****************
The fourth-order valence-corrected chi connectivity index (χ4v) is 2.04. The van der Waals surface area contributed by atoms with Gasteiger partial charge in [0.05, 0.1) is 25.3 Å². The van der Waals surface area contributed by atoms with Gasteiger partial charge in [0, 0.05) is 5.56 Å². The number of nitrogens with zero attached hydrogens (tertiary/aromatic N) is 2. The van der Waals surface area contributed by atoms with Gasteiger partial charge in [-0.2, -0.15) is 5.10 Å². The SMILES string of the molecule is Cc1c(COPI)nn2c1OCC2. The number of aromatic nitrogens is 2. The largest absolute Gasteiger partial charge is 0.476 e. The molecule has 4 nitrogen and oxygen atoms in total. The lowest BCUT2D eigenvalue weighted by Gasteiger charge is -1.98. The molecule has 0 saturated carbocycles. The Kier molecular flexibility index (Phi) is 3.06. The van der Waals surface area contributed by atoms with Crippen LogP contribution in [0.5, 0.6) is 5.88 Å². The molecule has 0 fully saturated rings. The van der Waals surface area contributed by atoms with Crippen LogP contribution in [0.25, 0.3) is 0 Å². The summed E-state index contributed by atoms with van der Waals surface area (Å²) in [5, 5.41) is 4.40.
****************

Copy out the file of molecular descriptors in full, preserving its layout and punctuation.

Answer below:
The fourth-order valence-corrected chi connectivity index (χ4v) is 2.04. The van der Waals surface area contributed by atoms with Gasteiger partial charge in [0.05, 0.1) is 25.3 Å². The van der Waals surface area contributed by atoms with Gasteiger partial charge in [0, 0.05) is 5.56 Å². The number of nitrogens with zero attached hydrogens (tertiary/aromatic N) is 2. The van der Waals surface area contributed by atoms with Gasteiger partial charge in [-0.2, -0.15) is 5.10 Å². The SMILES string of the molecule is Cc1c(COPI)nn2c1OCC2. The number of aromatic nitrogens is 2. The largest absolute Gasteiger partial charge is 0.476 e. The molecule has 4 nitrogen and oxygen atoms in total. The lowest BCUT2D eigenvalue weighted by Gasteiger charge is -1.98. The molecule has 0 saturated carbocycles. The Kier molecular flexibility index (Phi) is 3.06. The van der Waals surface area contributed by atoms with Crippen LogP contribution in [0.5, 0.6) is 5.88 Å². The molecule has 0 fully saturated rings. The van der Waals surface area contributed by atoms with Crippen LogP contribution in [0.25, 0.3) is 0 Å². The summed E-state index contributed by atoms with van der Waals surface area (Å²) in [5, 5.41) is 4.40.